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I currently keep a CSV master file where I frequently update to manage a list of products.

If I try to import the CSV file directly, I get the error "duplicate key value violates unique constraint..." Currently, I update my Products Postgres table by deleting all the items in the table and import all the data back in again.

I realize this isn't a great way to do this. Is there a better way to go about this? I currently use pgAdmin III and also PG Commander clients.

share|improve this question
    
Out of curiousity, why is the CSV the master file? – Leigh Apr 2 '14 at 6:02
    
@leigh easier to manage for non-techies? – echan00 Apr 2 '14 at 6:03
    
If the CSV really is the leading source of the information truncate/import is the fastest way to go. You could think of using a foreign data wrapper to directly access the file but for large queries what won't probably be very fast. – a_horse_with_no_name Apr 2 '14 at 6:58

You can do this by defining a trigger function which tries to update the existing records and only allows insertion to go ahead if none are found.

For this to work, you need to have a primary key or other criteria for uniquely identifying the rows, of course.

Suppose your table is defined like this:

CREATE TABLE TEST(
  id INT PRIMARY KEY, 
  name TEXT, 
  amount INT
);

The trigger function might look like this:

CREATE OR REPLACE FUNCTION test_insert_before_func()
RETURNS TRIGGER
 AS $BODY$
DECLARE
    exists INTEGER; 
BEGIN

    UPDATE test SET name=new.name, amount=new.amount
    WHERE id=new.id
    RETURNING id INTO exists;

    -- If the above was successful, it would return non-null
    -- in that case we return NULL so that the triggered INSERT
    -- does not proceed
    IF exists is not null THEN
        RETURN NULL;
    END IF;

    -- Otherwise, return the new record so that triggered INSERT
    -- goes ahead
    RETURN new;


END; 
$BODY$
LANGUAGE 'plpgsql' SECURITY DEFINER;

CREATE TRIGGER test_insert_before_trigger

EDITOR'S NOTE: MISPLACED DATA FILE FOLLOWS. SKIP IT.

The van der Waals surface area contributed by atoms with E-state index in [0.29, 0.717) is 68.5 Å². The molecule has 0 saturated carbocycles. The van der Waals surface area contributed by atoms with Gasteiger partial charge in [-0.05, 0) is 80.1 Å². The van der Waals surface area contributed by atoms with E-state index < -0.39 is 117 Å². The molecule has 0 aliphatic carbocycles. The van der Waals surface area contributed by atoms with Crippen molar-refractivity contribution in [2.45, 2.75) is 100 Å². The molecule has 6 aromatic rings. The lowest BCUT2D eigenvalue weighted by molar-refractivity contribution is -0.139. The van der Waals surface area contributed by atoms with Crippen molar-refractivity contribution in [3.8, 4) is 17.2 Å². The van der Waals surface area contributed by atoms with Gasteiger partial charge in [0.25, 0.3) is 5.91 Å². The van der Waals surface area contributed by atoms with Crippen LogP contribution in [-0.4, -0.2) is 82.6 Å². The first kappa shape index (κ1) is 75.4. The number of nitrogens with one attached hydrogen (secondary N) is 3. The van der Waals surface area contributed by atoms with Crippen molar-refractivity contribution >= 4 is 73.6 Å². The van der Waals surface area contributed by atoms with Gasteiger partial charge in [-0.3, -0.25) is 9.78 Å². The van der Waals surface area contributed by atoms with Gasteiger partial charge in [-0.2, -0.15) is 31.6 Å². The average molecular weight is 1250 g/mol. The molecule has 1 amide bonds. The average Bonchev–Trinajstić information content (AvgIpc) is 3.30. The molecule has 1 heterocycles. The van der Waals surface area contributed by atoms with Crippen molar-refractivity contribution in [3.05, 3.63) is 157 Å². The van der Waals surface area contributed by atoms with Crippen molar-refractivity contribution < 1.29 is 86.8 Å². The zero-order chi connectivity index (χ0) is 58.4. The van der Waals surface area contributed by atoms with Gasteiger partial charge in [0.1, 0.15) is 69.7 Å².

BEFORE INSERT
   ON test
   FOR EACH ROW
   EXECUTE PROCEDURE test_insert_before_func();

Now, if I insert a row which does not already exist, it is inserted:

test=> insert into test(id,name,amount) values (1,'Mary',100);
INSERT 0 1
test=> select * from test;
 id | name | amount
----+------+--------
  1 | Mary |    100
(1 row)

If I try to insert a row with the same ID:

test=> insert into test(id,name,amount) values (1,'Mary',200);
INSERT 0 0
test=> select * from test;
 id | name | amount
----+------+--------
  1 | Mary |    200
(1 row)

this time the row is updated instead of inserted.

It works just as well if I load the rows from a CSV file.

However: one thing you may not have considered: this will not delete any records that exist in the database and do not exist in the CSV file. If you wanted that to work you would need a more complex solution - perhaps a sequence like this:

  1. Loading the CSV file into a temporary table
  2. Deleting all rows from the real table that did not exist in the temp. table

    DELETE FROM test WHERE id NOT IN (SELECT id FROM temp);
    
  3. Then finally insert rows from the temp. table into the real table:

    INSERT INTO test(id,name,amount) (SELECT id,name,amount FROM temp);
    

This answer does not consider concurrency issues, in case the table might be updated by other users concurrently. However if you only ever load if from the CSV file then that is not likely to be an issue.

share|improve this answer
    
+1 for very clear solution, thanks – ismail May 13 '14 at 7:31

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